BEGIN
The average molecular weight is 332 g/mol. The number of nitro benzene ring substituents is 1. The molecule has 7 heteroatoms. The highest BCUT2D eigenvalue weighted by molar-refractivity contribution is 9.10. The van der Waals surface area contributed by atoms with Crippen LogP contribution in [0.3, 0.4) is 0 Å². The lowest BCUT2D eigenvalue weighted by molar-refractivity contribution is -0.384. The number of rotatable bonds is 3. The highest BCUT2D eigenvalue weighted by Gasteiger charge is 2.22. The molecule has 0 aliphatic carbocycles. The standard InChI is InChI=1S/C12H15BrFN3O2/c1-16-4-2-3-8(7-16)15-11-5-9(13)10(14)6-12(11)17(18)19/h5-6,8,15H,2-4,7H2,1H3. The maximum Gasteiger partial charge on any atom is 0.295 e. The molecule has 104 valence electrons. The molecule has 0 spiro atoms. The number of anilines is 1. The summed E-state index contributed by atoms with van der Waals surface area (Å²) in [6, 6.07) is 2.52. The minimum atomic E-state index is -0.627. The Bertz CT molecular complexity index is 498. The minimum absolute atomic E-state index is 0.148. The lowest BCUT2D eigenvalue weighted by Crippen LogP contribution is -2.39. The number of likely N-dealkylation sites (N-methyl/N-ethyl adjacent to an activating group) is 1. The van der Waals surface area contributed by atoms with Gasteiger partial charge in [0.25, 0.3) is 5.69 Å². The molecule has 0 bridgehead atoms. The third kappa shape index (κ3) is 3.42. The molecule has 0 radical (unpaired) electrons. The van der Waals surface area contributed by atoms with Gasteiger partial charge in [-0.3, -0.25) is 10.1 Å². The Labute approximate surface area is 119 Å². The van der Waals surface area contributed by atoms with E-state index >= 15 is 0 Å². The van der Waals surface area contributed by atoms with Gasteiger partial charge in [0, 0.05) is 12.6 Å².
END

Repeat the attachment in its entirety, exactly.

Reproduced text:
The average molecular weight is 332 g/mol. The number of nitro benzene ring substituents is 1. The molecule has 7 heteroatoms. The highest BCUT2D eigenvalue weighted by molar-refractivity contribution is 9.10. The van der Waals surface area contributed by atoms with Crippen LogP contribution in [0.3, 0.4) is 0 Å². The lowest BCUT2D eigenvalue weighted by molar-refractivity contribution is -0.384. The number of rotatable bonds is 3. The highest BCUT2D eigenvalue weighted by Gasteiger charge is 2.22. The molecule has 0 aliphatic carbocycles. The standard InChI is InChI=1S/C12H15BrFN3O2/c1-16-4-2-3-8(7-16)15-11-5-9(13)10(14)6-12(11)17(18)19/h5-6,8,15H,2-4,7H2,1H3. The maximum Gasteiger partial charge on any atom is 0.295 e. The molecule has 104 valence electrons. The molecule has 0 spiro atoms. The number of anilines is 1. The summed E-state index contributed by atoms with van der Waals surface area (Å²) in [6, 6.07) is 2.52. The minimum atomic E-state index is -0.627. The Bertz CT molecular complexity index is 498. The minimum absolute atomic E-state index is 0.148. The lowest BCUT2D eigenvalue weighted by Crippen LogP contribution is -2.39. The number of likely N-dealkylation sites (N-methyl/N-ethyl adjacent to an activating group) is 1. The van der Waals surface area contributed by atoms with Gasteiger partial charge in [0.25, 0.3) is 5.69 Å². The molecule has 0 bridgehead atoms. The third kappa shape index (κ3) is 3.42. The molecule has 0 radical (unpaired) electrons. The van der Waals surface area contributed by atoms with Gasteiger partial charge in [-0.3, -0.25) is 10.1 Å². The Labute approximate surface area is 119 Å². The van der Waals surface area contributed by atoms with E-state index >= 15 is 0 Å². The van der Waals surface area contributed by atoms with Gasteiger partial charge in [0, 0.05) is 12.6 Å².